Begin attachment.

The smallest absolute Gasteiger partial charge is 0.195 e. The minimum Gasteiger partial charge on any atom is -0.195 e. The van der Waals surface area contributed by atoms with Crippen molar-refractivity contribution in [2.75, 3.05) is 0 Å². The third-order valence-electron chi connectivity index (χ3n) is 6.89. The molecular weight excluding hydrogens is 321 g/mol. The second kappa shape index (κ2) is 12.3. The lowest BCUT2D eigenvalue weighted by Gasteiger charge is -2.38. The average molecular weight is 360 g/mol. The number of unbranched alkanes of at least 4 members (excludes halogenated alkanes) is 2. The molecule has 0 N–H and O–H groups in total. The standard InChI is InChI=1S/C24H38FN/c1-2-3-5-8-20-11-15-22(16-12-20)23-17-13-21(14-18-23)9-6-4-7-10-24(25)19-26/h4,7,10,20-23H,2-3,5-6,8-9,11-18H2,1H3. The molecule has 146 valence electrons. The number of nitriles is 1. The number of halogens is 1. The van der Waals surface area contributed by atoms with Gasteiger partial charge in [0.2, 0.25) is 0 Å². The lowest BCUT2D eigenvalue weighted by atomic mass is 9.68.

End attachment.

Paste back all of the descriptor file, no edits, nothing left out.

The smallest absolute Gasteiger partial charge is 0.195 e. The minimum Gasteiger partial charge on any atom is -0.195 e. The van der Waals surface area contributed by atoms with Crippen molar-refractivity contribution in [2.75, 3.05) is 0 Å². The third-order valence-electron chi connectivity index (χ3n) is 6.89. The molecular weight excluding hydrogens is 321 g/mol. The second kappa shape index (κ2) is 12.3. The lowest BCUT2D eigenvalue weighted by Gasteiger charge is -2.38. The average molecular weight is 360 g/mol. The number of unbranched alkanes of at least 4 members (excludes halogenated alkanes) is 2. The molecule has 0 N–H and O–H groups in total. The standard InChI is InChI=1S/C24H38FN/c1-2-3-5-8-20-11-15-22(16-12-20)23-17-13-21(14-18-23)9-6-4-7-10-24(25)19-26/h4,7,10,20-23H,2-3,5-6,8-9,11-18H2,1H3. The molecule has 146 valence electrons. The number of nitriles is 1. The number of halogens is 1. The van der Waals surface area contributed by atoms with Gasteiger partial charge in [0.2, 0.25) is 0 Å². The lowest BCUT2D eigenvalue weighted by atomic mass is 9.68.